Hackernoon logoHow To Test an App That Using Redux Thunk Middleware by@lukaszwozniak

How To Test an App That Using Redux Thunk Middleware

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@lukaszwozniakŁukasz Woźniak

Software Developer. https://lukaszwozniak.dev/

In this post, I will present some practical approaches to test an application that uses thunks from the redux-thunk library.

While browsing the web looking for ways and good practices to test redux state, many times I came across tests that check implementation details, not logic.

I don’t see much sense in such an approach, which will almost certainly be expensive to maintain - testing will become sensitive to change. What should be of interest to us is the effect of dispatched action on the state and possible check of selectors, if we have any.

Thunk implementations test

// Arrange
const store = mockStore(initialState);

// Act
await store.dispatch(someThunkFunction(requestPayload));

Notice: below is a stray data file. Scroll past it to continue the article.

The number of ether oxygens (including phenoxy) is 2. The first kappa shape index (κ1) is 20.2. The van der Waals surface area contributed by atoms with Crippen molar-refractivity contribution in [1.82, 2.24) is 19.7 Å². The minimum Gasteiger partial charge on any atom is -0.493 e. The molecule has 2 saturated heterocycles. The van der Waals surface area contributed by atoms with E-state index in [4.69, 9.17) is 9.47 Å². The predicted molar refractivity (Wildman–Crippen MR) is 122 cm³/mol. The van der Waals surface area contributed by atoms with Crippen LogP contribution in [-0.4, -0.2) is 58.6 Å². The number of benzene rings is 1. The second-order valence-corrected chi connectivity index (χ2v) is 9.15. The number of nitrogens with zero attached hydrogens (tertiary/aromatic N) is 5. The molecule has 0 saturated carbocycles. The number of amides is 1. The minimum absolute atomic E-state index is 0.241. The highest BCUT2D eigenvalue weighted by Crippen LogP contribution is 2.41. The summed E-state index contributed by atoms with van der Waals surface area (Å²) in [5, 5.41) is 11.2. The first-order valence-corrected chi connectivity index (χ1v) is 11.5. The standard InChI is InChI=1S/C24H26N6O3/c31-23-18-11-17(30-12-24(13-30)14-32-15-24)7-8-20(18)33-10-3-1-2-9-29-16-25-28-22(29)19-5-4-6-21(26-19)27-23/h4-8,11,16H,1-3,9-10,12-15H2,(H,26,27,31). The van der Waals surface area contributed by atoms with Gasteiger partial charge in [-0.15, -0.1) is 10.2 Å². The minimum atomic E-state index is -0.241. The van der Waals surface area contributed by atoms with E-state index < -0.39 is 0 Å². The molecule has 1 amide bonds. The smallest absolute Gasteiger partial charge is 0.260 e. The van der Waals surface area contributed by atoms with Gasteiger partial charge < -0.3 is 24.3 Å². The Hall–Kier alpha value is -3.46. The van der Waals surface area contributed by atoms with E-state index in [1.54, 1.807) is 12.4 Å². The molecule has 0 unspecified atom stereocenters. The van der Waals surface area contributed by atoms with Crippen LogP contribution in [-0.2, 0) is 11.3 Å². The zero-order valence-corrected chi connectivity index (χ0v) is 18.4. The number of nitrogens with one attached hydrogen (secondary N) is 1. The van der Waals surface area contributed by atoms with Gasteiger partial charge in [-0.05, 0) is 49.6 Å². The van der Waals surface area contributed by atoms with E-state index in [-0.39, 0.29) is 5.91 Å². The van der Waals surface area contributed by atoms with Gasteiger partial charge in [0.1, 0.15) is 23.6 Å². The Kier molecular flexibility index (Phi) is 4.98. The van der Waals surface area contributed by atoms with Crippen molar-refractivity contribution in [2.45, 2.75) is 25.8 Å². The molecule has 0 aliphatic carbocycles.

// Assert
const expectedActions = [
  someImplementedFunction_1(true), // expectation of implementation details
  someImplementedFunction_2("some param"),
  someImplementedFunction_3(123),
];
const actions = store.getActions();

expect(actions).toEqual(expectedActions);

The above example checks the actions executed by someThunkFunction. The mockStore function used in the example comes from the redux-mock-store library.

Imagine you are doing refactoring and changing the implementation of someThunkFunction. From now on, calling two instead of three functions will set the appropriate state of the application.

someImplementedFunction_1(true),
+ someImplementedFunction_2('some param', 123),
- someImplementedFunction_3(123)

If we change its implementation details, e.g. it will contain 2 actions instead of 3, but the effect on the state remains the same - the test will not pass. The information from this test is, in my opinion, useless.

State test after thunk dispatch

In this post, I will focus on testing async thunk action. We skip testing actions and action-creators because they should not contain anything worth testing (the example presented at the end of the post is based on the Redux Toolkit, which manages them itself). Single actions and selectors should be trivial.